Two Brazilian jute coffee sacks

A coffee bag is a container for shipping and storing coffee. Coffee beans are usually transported in large jute sacks, while coffee sold to consumers may be packaged as beans or ground coffee in a small, sealed plastic bag.[1]

Bulk coffee

Large bulk bags, burlap bags or gunny sacks are traditionally used for storage and transport of coffee beans. Often, it is made of jute and has a content of 60 kilograms (130 pounds); this type of bag originated in Brazil and became a worldwide standard.[2] It also became a measurement unit to this day, for example FAO's statistics on coffee production are expressed in 60-kg bags.[3]

Jute fibers are treated with mineral oil, or historically whale oil, to improve spinnability, which raised questions about coffee contamination from these hydrocarbons, but further studies showed it to be infinitesimal.[4] Bags with synthetic fibers (woven or non-woven) are commonly used now.

Once used, these decorative bags can be recycled or upcycled for many uses, including in clothing.[5]

The 60 kg sack is starting to be replaced by huge polypropylene or polyethylene bags, such as the flexible intermediate bulk container. These are increasingly used for coffee exports - especially from Brazil.[6] Intermodal shipping containers are common for international shipping.

Consumer packaging

Pre-packaged bags of coffee beans and ground coffee at supermarket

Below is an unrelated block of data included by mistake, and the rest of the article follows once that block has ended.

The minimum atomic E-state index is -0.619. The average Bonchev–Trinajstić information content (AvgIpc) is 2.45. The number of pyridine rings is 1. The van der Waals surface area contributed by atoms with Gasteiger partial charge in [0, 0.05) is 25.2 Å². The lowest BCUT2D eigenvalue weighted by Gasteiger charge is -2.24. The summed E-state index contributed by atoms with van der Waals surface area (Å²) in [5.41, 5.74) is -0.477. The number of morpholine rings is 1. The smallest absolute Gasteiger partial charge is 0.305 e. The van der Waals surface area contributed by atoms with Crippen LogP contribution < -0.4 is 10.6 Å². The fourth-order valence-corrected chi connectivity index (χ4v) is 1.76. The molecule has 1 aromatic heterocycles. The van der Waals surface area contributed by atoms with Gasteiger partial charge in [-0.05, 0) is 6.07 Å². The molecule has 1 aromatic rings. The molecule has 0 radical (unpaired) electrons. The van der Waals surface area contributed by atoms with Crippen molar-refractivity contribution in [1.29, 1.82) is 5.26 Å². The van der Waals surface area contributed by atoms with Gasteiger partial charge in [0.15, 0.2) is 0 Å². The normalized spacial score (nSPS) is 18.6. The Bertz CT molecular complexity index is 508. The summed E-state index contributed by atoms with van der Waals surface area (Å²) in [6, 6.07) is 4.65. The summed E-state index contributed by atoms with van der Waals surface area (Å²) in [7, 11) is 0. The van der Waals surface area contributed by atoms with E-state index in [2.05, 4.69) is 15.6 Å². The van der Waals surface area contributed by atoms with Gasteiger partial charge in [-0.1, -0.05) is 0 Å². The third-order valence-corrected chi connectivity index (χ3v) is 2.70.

Smaller bags are used by consumers for coffee beans or ground coffee. Multi-layer graphics bags have largely replaced steel cans (tins) for consumer ground coffee. There is a tendency for pressure from carbon dioxide to build up in these barrier bags. Special pressure relief valves have been developed to relieve the pressure without letting the atmosphere into the bags.[7][8][9] Valves are either heat sealed or attached by adhesive. The bags are not readily recyclable but compare favourably in life-cycle studies with metal cans on broader issues.[10]



  1. ^ Hoffmann, James (2014). The World Atlas of Coffee: From Beans to Brewing -- Coffees Explored, Explained and Enjoyed. Richmond Hill, Ontario. ISBN 978-1770854703.((cite book)): CS1 maint: location missing publisher (link)
  2. ^ Marcelo Raffaelli (15 January 1995). Woodhead Publishing (ed.). Rise and Demise of Commodity Agreements : An Investigation into the Breakdown of International Commodity Agreements. Woodhead. p. 256. ISBN 978-1855731790.
  3. ^ "Annex 1: World Coffe Production Statistics". Retrieved 2016-12-25.
  4. ^ Mustafizur Rahman (2000). "The Contamination of Jute Products". The Journal of the Textile Institute. 92 (2): 146–149.
  5. ^ "Cappuccino vs. Latte vs. Macchiato vs. Mocha vs. Flat White". Retrieved 2017-06-24.
  6. ^ Reese Ewing (20 December 2015). "Brazil ditches standard jute coffee bags, leading move toward bulk". Reuters. Retrieved 2016-12-25.
  7. ^ Cowell, J. A. (2018). One-way Degassing Valve Behavior & Function in The Acceptability of Stored Coffee (PDF) (MSc). The University of Guelph. Retrieved November 2, 2019.
  8. ^ US4000846A, Seymour Gilbert, "Pressure relief valve and bag incorporating same", published 1977 
  9. ^ US 6,663,284B2, Buckingham, "PRESSURE SENSITIVE ONE-WAY VALVE", published 2003 
  10. ^ Demetrakakes, P (2017). "The Future of K-Cups and Other Coffee Packaging". Retrieved 9 December 2019. ((cite journal)): Cite journal requires |journal= (help)